The results of another try with a sheet of lightweight (115 gsm) BFK Rives printmaking paper. I spritzed the paper very lightly with cool water and blotted it completely before laying the paper damp-side down onto the pigments. The monotype had a little pigment bleed and some feathering (one of the characteristics of liquid pigments if you dare to use damp paper, so proceed with caution.)

What to Use as a Monotype Plate

I used a sheet of clear acetate snipped from a report cover for this print, but you can use a monotype plate made from lots of different materials:

  • a sheet of plexiglass (also called Perspex, Acrylite, Lexan, or acrylic in other parts of the world)
  • a pane of glass from a photo frame, a glass shelf, or a mirror. (But only if you’re printing by hand, and not on a press. It’s also wise to attach duck tape [this zebra print duct tape is my fave] all around the edges of the glass to give yourself a place to grip the glass without cutting yourself.)
  • a piece of Yupo paper – this is watercolor paper made from 100% polypropylene. The surface is white, waterproof, strong and slick. You can use a sheet of it over and over again to print monotype prints.
  • a sheet of Dura-Lar drafting film – this surface is a mix of Acetate and mylar, made from polyester. The clear sheets make flexible, very durable printmaking plates, and they are sheer, so you can see through them to trace photos or scketches onto the plate.
Overall, I transferred enough detail from the print, and some fun mark-making and textures in the ink to play with additional pigments the next morning.

Adding Colored Pencil to Your Monotype Print

Once the ink is dry on your monotype print, you’ll have so much fun adding colored pencils!

The pigments in most colored pencils are wax-based, mixed with differing ratios of powdered pigments and binding agents. A good pencil’s core color will adhere to intaglio printmaking ink like chalk on a blackboard. The higher the pigment load in the core, the more color you’ll see scraped across the ink in your monotype.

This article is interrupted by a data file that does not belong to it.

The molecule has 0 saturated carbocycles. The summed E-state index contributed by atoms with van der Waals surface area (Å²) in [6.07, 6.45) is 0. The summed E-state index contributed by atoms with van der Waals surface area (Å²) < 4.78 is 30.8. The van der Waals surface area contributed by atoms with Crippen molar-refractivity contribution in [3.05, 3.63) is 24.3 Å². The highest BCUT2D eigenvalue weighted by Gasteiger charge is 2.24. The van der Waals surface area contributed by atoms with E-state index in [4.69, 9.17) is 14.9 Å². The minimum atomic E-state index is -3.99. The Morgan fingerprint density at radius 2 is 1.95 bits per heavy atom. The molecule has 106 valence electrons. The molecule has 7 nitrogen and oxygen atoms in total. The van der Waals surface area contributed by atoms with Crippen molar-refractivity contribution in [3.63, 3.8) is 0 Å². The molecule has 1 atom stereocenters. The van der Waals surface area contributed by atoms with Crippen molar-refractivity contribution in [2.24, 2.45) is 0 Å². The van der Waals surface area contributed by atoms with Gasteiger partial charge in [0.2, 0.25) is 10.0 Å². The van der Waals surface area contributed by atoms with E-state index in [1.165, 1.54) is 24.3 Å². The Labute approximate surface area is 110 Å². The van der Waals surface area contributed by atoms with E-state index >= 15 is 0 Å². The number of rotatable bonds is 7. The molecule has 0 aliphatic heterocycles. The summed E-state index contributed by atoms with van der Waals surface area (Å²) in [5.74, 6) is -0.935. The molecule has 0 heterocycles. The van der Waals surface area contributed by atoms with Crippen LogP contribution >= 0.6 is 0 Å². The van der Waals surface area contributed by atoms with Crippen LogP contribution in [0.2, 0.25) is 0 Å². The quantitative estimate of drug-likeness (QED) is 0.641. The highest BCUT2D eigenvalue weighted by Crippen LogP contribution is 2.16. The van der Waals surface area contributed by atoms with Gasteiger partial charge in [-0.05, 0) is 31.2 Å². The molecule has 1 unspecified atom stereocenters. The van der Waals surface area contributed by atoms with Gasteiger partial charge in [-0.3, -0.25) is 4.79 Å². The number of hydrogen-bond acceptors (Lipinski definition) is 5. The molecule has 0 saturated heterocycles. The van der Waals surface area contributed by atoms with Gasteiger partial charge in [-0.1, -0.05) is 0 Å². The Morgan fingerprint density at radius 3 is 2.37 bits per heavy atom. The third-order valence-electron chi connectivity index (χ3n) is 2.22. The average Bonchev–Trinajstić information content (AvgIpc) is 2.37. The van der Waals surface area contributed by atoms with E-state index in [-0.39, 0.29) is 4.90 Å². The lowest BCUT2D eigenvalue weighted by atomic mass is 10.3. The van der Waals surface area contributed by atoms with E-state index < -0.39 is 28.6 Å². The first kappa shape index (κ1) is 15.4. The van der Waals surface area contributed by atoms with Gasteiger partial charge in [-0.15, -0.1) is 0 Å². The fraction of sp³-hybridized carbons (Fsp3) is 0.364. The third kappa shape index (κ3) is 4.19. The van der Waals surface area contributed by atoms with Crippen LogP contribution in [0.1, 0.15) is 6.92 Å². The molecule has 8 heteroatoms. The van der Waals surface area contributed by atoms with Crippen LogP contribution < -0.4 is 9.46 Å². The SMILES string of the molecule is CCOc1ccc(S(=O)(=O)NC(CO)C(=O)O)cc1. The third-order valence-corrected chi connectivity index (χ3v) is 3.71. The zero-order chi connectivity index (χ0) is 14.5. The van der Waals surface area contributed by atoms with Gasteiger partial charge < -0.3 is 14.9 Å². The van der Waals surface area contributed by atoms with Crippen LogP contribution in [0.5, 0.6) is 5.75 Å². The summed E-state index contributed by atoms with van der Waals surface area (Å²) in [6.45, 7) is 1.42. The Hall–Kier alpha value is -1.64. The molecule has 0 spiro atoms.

For the past two decades, I’ve used a mix of Prismacolor Pencils, and Caran D’Ache Luminescent Pencils. I still have pencils from the original set of prin=smacolor pencils I bought in 1999, and they adhere beautifully and brightly to most printmaking inks.

Colored Pencils are one of my favorite art supplies for enhancing monotypes and watercolors. (Here is a post about using colored pencils to repair watercolors.)

Read More About Monotype Prints

Playing with colored pencil on a monotype print. Endless fun, refining, enhancing, knocking values back, bringing values up, etc.

Monotype and Colored Pencil

I hope you’ll try mixing your monotype printmaking with other media. Especially if some of the prints in your stash need a little extra boost of color or details/repair.

During this time of lockdown, an evening spent immersed in creative playtime is a salve. Applying bold strokes of color to an old print is a door to a calmer place, with delightful results emerging under your art supplies. And it might start a whole new series of evening art shenanigans on the couch!

If you have any questions about this process, leave them in the comments and I’ll get back to you.

Thanks for your visit, and I’ll see you in the next post.

Be adventurous,